The day consisted of: delicious breakfast, exploring ruins, shopping, beach, ice cream, shopping, grilled fish dinner. So a pretty typical Thursday (jk).

Berkay left early in the morning to go tandem paragliding, the preferred adventure sport of Ölüdeniz. It looked pretty epic!


We split up for the day and Onur’s family went on an all-day boat tour while my family went to explore the ruins of Kayaköy.


Mom wrote a bit about the history of Kayaköy you should read here. Essentially it is a Greek Orthodox ghost town, abandoned shortly after WWI and depending on who’s history you read, it was either a violent eviction or a peaceful one. I found the whole place pretty creepy, as if there were still ghosts lurking.


Many of the structures are at least partially intact, with chimneys and paint still visible. The most intact structures were the churches and chapels which had stone roofs (the other structures had wood roofs which had decayed entirely.



DSC_0927In one of the chapels you can see Christian paintings on the walls that have been painted over with whitewash, or even where the faces of saints(?) had been scratched out of the stone wall.


Onur stopped on our way out to purchase from small crafts from the locals.


DSC_1018We were ready to find a beach, so we looked for one nearby on dad’s OpenStreetMap app (I’ll figure out which one he uses and post it). This app has seriously been the best thing we brought on the trip! It uses GPS from your phone but no cell data, which is great because we turned off cell data while abroad, and it has allowed us to find activities and attractions nearby and able to navigate even better than what we are calling “Turkish Google” which is this cultural phenomenon where you pull the car over and ask locals for directions or even recommendations for whatever you are looking for. Anyways, if you aren’t comfortable in conversational Turkish, I highly recommend downloading this free app before you visit.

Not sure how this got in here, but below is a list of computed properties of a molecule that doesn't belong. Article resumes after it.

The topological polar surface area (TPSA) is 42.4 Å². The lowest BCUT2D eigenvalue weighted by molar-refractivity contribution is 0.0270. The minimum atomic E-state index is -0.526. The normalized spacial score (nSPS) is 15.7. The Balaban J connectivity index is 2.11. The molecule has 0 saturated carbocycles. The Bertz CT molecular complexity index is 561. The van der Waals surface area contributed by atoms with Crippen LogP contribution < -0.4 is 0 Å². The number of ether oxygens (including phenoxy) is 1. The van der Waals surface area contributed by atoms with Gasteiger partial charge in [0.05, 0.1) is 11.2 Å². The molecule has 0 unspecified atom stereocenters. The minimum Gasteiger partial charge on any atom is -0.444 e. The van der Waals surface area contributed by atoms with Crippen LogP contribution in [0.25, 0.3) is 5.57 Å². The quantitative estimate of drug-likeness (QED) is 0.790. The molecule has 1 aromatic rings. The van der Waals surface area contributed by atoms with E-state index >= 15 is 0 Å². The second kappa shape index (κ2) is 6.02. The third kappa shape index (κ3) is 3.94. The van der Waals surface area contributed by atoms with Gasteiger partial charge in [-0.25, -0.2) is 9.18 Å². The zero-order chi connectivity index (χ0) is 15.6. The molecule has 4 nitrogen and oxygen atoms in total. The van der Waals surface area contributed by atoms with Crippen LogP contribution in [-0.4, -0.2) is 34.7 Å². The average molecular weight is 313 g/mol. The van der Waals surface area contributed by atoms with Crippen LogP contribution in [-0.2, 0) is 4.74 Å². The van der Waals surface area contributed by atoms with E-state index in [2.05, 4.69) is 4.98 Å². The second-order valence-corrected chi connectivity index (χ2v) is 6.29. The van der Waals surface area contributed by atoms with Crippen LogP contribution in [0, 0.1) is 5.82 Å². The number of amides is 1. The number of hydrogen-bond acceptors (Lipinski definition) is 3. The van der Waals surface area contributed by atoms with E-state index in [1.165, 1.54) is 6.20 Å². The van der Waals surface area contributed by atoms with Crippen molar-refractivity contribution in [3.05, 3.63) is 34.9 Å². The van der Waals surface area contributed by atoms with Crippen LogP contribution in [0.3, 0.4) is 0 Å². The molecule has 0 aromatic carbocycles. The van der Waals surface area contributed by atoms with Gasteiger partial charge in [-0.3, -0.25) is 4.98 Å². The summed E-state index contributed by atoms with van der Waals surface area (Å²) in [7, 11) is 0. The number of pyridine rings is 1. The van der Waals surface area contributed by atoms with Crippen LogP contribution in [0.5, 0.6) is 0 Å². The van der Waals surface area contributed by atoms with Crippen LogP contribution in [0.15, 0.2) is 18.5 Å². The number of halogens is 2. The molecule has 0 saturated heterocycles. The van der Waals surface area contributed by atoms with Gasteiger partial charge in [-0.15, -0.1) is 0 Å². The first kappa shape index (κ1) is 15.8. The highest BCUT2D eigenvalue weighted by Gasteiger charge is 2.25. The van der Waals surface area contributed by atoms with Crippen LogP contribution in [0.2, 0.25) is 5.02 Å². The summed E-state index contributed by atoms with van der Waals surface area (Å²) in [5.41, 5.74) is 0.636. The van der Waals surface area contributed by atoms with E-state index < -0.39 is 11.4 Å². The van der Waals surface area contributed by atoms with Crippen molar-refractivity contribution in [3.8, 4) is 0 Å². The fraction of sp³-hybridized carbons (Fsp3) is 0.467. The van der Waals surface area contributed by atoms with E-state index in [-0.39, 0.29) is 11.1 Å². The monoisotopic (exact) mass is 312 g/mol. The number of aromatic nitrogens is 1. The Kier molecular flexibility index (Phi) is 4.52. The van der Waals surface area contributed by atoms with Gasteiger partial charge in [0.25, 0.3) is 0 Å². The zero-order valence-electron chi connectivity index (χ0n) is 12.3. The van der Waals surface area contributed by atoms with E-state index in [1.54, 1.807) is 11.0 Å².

The map led us to this amazing little rocky beach, where the entrance fee was 5 TL (beaches are almost ALWAYS private and cost a fee to use), and practically empty! There is apparently no electricity in the area so it hasn’t really been developed beyond a small cafe and swimming area. It is so nice to find places that have yet to be touched by industrial tourism. IMG_3331IMG_3343

So we had a peaceful day on the beach and took our final swim in the Mediterranean of the trip. Mom and Dad even saw a sea turtle!


After the beach we headed to the marina/bazaar district of Fethiye to shop and take photos. Onur found some kilim rugs he was interested in and the rest of us poked around while he haggled.


IMG_3397IMG_3409We did stop for some goat milk ice cream in lue of lunch, because that’s how we roll on vacation.IMG_3376

For dinner Onur and his family grilled freshly caught fish, served with salads and fresh flatbread. The fish was called Levrek (sea bass) and Cupra (not sure what our equivalent would be).